Should I use aluminium or fiberglass poles?
When choosing your tent poles you have three common options: fiberglass, aluminum, and carbon fiber. The biggest difference between these pole materials is their durability and lifespan between seasons.
Fiberglass poles are usually associated with low quality tents that will only see a few uses. Poles that are made of inexpensive fiberglass materials have the least strength and are susceptible to splintering under stress. This lack of pole strength really hurts the tent’s value as you store it away.
Most of us have a storage area where our gear is haphazardly thrown about and something may get placed on top of the fragile tent poles for months on end. Any stress throughout the offseason will make the poles more fragile and decrease their lifespan. Nobody wants to get to their campsite and find that their poles have split in the offseason.
Aluminum has become the most common frame material for mid quality tents. It is an outdoorsman's dream as it is extremely strong and incredibly lightweight for a relatively inexpensive price.
Aluminum poles come in various strengths depending on your expedition requirements. The only drawback to using aluminum poles is that they can corrode if they are stored in a damp area.
Outdoor companies are always innovating to create the lightest, strongest, materials possible.
Carbon fiber poles are currently the most durable material on the market. This lightweight material is incredibly strong and is recommended for the most extreme adventures. Carbon fiber is most commonly used in technical mountaineering because it can hold up very well to extremely low temperatures and high winds.
For most 4 person tents I would recommend investing in aluminum poles simply for their storage strength compared to fiberglass and their affordability compared to carbon fiber.
Invest in stakes!
It wasn’t until my last hike that I realized the importance of having nice stakes.
I had just bought a new hiking tent that came with cheaply made skinny aluminum stakes that I couldn’t hammer into the ground without bending. I spent nearly a week straight lining the corners of my tent with rocks to hold it in place. When I finally came to a town, I bought some lightweight aluminum needle stakes that were nearly $3 a piece.
The first thing that I noticed about my new aluminum stakes was how light they were. A high quality stake can be a few grams instead of a few ounces, which should appeal to any hiker looking to save weight.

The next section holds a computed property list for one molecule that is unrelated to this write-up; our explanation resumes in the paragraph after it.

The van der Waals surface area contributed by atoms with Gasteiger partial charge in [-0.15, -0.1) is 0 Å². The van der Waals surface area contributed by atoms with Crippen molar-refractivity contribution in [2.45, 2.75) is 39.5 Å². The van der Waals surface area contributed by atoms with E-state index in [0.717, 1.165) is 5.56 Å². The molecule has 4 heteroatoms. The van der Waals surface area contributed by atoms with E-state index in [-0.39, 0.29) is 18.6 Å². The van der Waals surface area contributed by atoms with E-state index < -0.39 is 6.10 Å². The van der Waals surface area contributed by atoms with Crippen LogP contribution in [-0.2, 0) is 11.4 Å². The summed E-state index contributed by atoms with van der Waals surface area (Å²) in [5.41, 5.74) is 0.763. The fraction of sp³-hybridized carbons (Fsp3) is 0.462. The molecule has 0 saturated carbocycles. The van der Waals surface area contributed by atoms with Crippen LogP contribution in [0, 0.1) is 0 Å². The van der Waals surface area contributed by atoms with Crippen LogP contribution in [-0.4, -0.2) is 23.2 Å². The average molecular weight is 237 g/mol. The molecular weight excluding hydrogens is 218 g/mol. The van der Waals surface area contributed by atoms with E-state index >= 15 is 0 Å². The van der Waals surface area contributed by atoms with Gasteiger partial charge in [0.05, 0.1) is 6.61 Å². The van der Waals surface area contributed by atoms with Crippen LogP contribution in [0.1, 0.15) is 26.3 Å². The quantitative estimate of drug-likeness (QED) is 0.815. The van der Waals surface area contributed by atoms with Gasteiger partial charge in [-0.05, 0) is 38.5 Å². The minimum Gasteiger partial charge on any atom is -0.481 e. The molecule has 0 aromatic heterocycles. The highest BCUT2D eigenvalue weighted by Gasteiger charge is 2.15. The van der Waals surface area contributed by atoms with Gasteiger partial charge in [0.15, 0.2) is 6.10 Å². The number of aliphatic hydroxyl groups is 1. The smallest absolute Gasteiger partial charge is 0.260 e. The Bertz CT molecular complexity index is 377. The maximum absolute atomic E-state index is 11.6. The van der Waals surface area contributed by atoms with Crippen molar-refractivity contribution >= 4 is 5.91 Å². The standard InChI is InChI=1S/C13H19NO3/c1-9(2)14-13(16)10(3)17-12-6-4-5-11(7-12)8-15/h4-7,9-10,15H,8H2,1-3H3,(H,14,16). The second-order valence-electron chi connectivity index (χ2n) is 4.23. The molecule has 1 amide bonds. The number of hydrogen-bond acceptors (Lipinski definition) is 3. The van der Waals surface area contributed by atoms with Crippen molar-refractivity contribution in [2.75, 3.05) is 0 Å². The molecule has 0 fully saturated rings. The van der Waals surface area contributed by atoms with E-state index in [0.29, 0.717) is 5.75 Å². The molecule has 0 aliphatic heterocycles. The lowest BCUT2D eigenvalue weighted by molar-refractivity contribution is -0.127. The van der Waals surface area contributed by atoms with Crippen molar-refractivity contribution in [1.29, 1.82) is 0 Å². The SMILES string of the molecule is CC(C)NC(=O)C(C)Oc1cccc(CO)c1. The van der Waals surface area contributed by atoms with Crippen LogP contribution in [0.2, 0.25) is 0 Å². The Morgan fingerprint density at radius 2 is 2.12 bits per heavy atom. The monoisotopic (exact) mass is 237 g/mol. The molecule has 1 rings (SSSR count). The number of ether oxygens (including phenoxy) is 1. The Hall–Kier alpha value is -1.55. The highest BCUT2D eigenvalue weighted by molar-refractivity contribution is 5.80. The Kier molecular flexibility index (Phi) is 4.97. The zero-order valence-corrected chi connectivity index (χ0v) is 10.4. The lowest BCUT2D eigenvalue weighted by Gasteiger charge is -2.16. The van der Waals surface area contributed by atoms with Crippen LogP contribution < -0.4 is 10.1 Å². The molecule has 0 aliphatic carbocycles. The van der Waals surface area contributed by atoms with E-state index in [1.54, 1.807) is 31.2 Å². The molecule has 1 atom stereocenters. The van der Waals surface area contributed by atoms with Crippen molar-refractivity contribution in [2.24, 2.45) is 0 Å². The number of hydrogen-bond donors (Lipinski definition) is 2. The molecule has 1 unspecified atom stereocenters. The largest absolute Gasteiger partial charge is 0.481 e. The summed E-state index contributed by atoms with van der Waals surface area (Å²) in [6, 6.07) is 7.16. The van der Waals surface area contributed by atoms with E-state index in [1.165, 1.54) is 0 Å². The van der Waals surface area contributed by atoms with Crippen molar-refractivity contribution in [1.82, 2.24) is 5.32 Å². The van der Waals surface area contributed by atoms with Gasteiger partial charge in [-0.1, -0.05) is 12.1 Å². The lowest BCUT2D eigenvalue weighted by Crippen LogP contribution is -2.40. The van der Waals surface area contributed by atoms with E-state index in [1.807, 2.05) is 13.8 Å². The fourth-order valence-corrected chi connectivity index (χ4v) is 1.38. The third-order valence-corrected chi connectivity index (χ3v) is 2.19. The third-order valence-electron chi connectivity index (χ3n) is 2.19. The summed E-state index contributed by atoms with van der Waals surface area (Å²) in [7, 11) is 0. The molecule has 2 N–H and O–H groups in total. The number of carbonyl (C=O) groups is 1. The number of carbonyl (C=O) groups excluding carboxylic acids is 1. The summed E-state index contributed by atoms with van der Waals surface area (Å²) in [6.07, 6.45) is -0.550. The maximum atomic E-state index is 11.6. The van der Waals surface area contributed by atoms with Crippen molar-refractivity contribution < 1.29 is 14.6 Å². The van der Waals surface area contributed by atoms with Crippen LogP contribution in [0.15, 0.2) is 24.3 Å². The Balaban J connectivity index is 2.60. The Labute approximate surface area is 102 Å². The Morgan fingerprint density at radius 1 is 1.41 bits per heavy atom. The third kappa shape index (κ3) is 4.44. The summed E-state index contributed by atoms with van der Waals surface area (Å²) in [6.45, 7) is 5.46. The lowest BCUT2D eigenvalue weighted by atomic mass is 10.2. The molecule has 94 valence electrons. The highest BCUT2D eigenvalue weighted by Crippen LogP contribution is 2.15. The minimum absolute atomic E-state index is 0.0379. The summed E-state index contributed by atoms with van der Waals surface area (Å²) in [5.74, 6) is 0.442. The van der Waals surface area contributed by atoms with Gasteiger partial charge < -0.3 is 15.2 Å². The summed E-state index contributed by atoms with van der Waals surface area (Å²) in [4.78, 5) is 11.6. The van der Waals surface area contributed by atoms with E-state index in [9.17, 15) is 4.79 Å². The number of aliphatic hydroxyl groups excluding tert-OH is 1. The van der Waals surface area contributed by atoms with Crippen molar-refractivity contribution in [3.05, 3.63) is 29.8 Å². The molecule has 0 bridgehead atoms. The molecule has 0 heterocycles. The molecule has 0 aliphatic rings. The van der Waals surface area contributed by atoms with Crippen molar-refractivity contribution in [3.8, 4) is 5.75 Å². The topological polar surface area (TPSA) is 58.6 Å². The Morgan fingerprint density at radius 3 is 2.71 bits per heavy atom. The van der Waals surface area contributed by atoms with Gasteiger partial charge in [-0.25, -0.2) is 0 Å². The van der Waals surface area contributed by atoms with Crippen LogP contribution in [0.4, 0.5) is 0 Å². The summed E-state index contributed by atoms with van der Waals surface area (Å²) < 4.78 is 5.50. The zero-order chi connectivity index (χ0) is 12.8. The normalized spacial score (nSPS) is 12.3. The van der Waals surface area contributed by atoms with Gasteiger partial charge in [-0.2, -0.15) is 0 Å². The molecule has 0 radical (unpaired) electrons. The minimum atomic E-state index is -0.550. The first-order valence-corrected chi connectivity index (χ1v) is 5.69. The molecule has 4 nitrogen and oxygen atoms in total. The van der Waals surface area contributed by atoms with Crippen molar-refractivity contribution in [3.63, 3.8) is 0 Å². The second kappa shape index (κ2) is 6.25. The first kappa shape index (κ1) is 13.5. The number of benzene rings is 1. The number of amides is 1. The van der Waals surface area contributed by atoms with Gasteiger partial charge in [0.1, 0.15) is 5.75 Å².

I also loved how tough my new stakes were. They were easy to hammer into the ground and they held better than any stakes I’ve used before.. It’s common for stakes to get pulled out of the ground during heavy winds, but my new stakes didn’t budge at all.
If you get caught in a rainstorm you will be happy you invested in strong stakes which are crucial to keeping your guy lines taut, and you dry.
The only drawback is that they may be difficult to push into the ground by hand, but a large enough rock will make quick work of it.
I recommend that anyone purchasing a tent consider spending a few extra dollars on high quality stakes to save yourself from headaches associated with cheap materials.
Don't waste time on frustrating tents
When purchasing your tent you should ask yourself - how difficult will it be to assemble the tent at night? If you don’t think you could easily assemble the tent within 15 minutes in the dark then you should continue your search.
You should also ask yourself - can I assemble the tent myself? Some of the highest rated tents only require a few poles that run diagonally across the tent and can easily be assembled by one person. If you have a good tent, the assembly should be common sense and shouldn’t require more than a quick glance at the instructions.
When you are assembling your tent make sure to push your tent poles through, not pull them. Pulling can stretch the elastic inside and break the pole, leaving you sleeping under the stars for the night.
It is also very important that you attach your rain fly and guy lines as taut as possible without tearing your support rings. This will allow water to run off easily and will help you avoid unnecessary water exposure.
Best 4 person tent
As a general rule of thumb, your ideal tent should be made of a lightweight synthetic material, receive appropriate weatherproofing, include storage to accommodate 4 people, have aluminum poles, and include heavy duty stakes.
If you follow these suggestions you'll have the best 4 person tent for your outdoor needs!